The fact remains that you have completed one phase of that dialogue and did not achieve any particular result because the views did not converge between the Catholic and the Serbian Orthodox churches. This, of course is not surprising when it comes to the views of Serbian Orthodox Church, which I believe will never ever back down from its persistent lies and historical fabrications against WWII Croatia and Blessed Alojzije Stepinac. It is without any doubt in my mind that the Serbian Orthodox Church had armed itself with input of people like Predrag Ilic, who wrote the book of historical discussions (Stepinac and the Holocaust in NDH/WWII Croatia), a book of utter historical tripe and cosmetically filtered or adjusted interpretations of historic documentation. I also have no doubt that, should misfortune continue and a second round of talks with the Orthodox Church is held on Stepinac, the Serbian Church will arm itself with the likes of Gideon Greif, a historian evidently on Serbia’s payroll who also wrote books on WWII Croatia (e.g. Jasenovac – Auschwitz of the Balkans) filled with twisting the history against Croats by overwhelmingly avoiding pursuit of facts as they actually were and obviously giving a credence to politically fabricated numbers of victims since WWII.

I would like to think that among other factual historical evidence on Blessed Alojzije Stepinac, you have made yourself aware of the independent research of WWII Croatia conducted by Esther Gitman and her books that have been published in the past two decades (e.g. “When Courage Prevailed – the Rescue and Survival of Jews in the Independent State of Croatia 1941 – 1945” or “Alojzije Stepinac – Pillar of Human Rights”). Esther Gitman’s findings on Cardinal Stepinac require no historical discussions, they require no interpretations because they are represented as facts found; as the truth. Esther Gitman’s factual discoveries about Cardinal Alojzije Stepinac’s work during WWII are indeed an ample demonstration of the Servant of God that he was. Same may be said for Robin Harris’s book “Stepinac – His Life and Times”. Our Catholic Church needs nothing more and nothing else to take a look at the Servant of God that Stepinac was, although there are ample other books and research papers that corroborate Stepinac’s existence, sacrifice and courage of a true Servant of God that our Catholic Church has for centuries listed among its saints.

I strongly believe that I am not the only person in the world, far from it, who considers that your pursuit of dialogue with the Serbian Orthodox Church regarding the canonisation is fundamentally wrong on many fronts as far as the Roman Catholic congregation is concerned and as far as justice is concerned, including:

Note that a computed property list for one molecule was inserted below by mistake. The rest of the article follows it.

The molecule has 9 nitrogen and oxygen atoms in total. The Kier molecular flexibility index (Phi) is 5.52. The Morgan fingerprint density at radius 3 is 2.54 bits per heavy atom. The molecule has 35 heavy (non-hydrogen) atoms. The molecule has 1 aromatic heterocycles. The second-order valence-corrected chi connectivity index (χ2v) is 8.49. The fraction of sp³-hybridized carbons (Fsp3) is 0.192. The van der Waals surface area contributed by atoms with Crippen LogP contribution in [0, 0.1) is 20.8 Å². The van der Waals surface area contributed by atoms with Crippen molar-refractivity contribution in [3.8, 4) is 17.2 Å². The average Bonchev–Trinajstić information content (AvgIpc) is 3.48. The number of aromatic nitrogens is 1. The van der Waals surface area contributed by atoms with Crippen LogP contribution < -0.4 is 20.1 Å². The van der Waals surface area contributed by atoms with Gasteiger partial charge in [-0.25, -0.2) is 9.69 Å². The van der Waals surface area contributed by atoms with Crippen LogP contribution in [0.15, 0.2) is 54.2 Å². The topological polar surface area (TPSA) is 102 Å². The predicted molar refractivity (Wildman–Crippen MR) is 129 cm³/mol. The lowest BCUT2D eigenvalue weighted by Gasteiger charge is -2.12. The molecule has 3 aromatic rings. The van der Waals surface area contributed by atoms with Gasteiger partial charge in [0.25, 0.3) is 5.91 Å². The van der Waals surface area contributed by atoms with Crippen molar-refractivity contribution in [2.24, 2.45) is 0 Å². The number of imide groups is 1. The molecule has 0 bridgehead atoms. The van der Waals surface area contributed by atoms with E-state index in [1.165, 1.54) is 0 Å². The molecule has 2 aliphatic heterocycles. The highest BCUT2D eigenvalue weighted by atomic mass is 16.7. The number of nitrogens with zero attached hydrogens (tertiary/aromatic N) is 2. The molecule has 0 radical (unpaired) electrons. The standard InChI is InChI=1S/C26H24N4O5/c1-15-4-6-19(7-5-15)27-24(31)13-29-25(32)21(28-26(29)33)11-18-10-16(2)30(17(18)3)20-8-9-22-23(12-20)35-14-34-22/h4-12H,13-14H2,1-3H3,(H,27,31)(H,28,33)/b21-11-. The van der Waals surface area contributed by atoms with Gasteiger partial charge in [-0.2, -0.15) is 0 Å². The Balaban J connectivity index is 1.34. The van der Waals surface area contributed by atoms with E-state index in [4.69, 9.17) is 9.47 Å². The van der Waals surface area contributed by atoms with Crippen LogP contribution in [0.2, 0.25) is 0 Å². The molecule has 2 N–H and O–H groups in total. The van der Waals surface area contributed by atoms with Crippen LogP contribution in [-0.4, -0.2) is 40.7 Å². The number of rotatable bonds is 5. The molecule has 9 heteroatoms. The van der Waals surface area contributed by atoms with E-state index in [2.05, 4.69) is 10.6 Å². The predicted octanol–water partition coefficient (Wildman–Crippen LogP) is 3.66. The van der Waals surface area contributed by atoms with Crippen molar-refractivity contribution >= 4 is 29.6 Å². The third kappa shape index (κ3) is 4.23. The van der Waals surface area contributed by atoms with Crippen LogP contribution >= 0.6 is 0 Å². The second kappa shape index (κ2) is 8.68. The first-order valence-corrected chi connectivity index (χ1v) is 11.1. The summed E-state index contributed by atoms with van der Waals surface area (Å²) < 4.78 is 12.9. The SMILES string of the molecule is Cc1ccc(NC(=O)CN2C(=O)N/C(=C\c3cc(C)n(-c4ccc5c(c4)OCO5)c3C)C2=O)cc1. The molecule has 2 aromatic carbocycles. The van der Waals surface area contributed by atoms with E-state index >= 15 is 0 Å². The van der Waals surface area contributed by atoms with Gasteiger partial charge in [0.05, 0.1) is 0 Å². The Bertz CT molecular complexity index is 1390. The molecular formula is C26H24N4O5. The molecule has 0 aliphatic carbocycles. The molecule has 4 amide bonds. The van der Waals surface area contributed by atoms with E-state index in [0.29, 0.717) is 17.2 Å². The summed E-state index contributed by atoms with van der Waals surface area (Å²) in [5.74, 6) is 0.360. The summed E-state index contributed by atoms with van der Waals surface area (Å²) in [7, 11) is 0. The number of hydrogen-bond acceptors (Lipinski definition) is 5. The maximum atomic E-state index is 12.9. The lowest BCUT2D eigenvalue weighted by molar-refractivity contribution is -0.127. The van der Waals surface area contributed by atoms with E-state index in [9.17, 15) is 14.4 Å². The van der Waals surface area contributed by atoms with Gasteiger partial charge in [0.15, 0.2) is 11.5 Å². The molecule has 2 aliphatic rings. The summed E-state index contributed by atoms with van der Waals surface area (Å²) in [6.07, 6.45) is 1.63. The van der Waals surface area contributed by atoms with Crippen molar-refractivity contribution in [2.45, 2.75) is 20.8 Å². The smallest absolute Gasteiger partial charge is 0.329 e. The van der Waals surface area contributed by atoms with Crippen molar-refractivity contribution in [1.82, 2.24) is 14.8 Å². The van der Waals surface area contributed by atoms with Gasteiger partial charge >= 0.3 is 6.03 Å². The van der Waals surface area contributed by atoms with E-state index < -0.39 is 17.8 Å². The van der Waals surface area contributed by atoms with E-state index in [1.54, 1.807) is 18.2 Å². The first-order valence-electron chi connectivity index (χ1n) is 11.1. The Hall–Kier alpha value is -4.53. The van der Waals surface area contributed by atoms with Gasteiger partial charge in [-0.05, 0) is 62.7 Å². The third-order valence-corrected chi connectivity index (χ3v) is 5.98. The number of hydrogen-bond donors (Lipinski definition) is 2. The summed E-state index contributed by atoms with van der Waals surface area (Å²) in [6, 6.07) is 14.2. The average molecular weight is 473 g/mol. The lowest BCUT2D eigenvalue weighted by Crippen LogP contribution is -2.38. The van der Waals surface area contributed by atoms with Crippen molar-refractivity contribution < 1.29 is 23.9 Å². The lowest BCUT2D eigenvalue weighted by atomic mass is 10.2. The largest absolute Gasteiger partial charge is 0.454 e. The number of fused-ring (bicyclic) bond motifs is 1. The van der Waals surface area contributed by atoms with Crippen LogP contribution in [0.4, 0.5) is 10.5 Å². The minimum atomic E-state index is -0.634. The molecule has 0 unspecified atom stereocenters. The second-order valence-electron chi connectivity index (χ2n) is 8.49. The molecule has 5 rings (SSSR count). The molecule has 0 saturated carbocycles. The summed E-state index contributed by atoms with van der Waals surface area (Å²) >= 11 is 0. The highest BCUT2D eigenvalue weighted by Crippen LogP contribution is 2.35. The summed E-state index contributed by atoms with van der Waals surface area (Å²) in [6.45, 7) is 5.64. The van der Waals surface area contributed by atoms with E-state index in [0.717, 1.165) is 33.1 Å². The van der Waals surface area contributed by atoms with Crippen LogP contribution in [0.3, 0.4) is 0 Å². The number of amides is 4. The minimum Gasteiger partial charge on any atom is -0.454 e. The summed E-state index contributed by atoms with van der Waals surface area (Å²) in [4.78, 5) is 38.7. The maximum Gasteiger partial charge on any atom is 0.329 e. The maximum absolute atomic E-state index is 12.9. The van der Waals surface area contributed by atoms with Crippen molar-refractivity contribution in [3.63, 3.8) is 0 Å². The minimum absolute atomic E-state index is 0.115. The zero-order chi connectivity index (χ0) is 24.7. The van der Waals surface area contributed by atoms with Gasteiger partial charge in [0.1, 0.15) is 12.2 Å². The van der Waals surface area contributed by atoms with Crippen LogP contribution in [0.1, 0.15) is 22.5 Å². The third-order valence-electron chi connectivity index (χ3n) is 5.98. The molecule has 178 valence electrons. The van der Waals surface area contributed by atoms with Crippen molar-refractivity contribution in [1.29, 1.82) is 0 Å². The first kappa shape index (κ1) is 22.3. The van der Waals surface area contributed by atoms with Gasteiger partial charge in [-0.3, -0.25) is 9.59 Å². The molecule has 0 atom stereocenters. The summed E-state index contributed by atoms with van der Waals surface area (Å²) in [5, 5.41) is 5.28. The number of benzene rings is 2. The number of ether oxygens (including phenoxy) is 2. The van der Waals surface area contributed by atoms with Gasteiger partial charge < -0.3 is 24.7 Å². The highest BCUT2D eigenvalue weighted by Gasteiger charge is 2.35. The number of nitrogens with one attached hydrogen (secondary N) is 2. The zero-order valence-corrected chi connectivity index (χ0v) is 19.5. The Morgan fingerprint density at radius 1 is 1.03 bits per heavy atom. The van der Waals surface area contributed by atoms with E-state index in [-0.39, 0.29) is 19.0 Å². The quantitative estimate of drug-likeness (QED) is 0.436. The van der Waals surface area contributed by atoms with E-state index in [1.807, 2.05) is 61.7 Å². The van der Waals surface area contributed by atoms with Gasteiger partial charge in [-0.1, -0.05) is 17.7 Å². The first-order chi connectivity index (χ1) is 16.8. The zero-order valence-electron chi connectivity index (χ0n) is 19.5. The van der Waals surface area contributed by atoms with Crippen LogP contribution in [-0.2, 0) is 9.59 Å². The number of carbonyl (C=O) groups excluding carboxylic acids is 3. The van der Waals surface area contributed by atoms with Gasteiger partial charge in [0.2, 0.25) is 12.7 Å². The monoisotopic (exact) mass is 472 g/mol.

Firstly, it is wrong to place Pope John Paul II beatification in 1998 of Cardinal Alojzije Stepinac on such degraded ground. Pope John Paul II, now Saint John Paul II, did not need to justify to any other than the Catholic Church his and Roman Catholic Church’s convictions at the time as to deserved merits for Cardinal Stepinac within his and our Church and faith! The “history”  Your Holiness pointed out existed at times of John Paul II only he was not as wealthy in the knowledge of facts as you are today; Pope John Paul II did not have the benefit of facts discovered about Blessed Alojzije Stepinac only after the communist Yugoslavia ceased to be and historical archives opened up and still knew the fact that Stepinac was truly a Servant of God.

Secondly, it is utterly wrong and cruel towards the Croatian people who fought for freedom and independence from the scourge of and aggression by Greater Serbia politics, always deeply rooted within the Serbian Orthdox Church, to decide upon the Sainthood of Cardinal Alojzije Stepinac under a condition that Serbs might agree with that decision. No, Your Holiness, Croatians did not exchange moral or cultural values with the Serbian Orthodox Church – ever. Whenever Serbs invaded or attacked Croatia (whether by military or politically diplomatic manoeuvres) they destroyed parts of our culture, shook our faith in God, falsified our history, stole our lands…and the Serbian Orthodox Church stood right behind them, encouraging their aggression. It is far from even an inkling of possibility that a dialogue with the Serbian Orthodox Church will result in any consensus on matters where a member of the Croatian people, such as Blessed Alojzije Stepinac, will result in pointing a shining light upon Croats and to the benefit of Croatian people.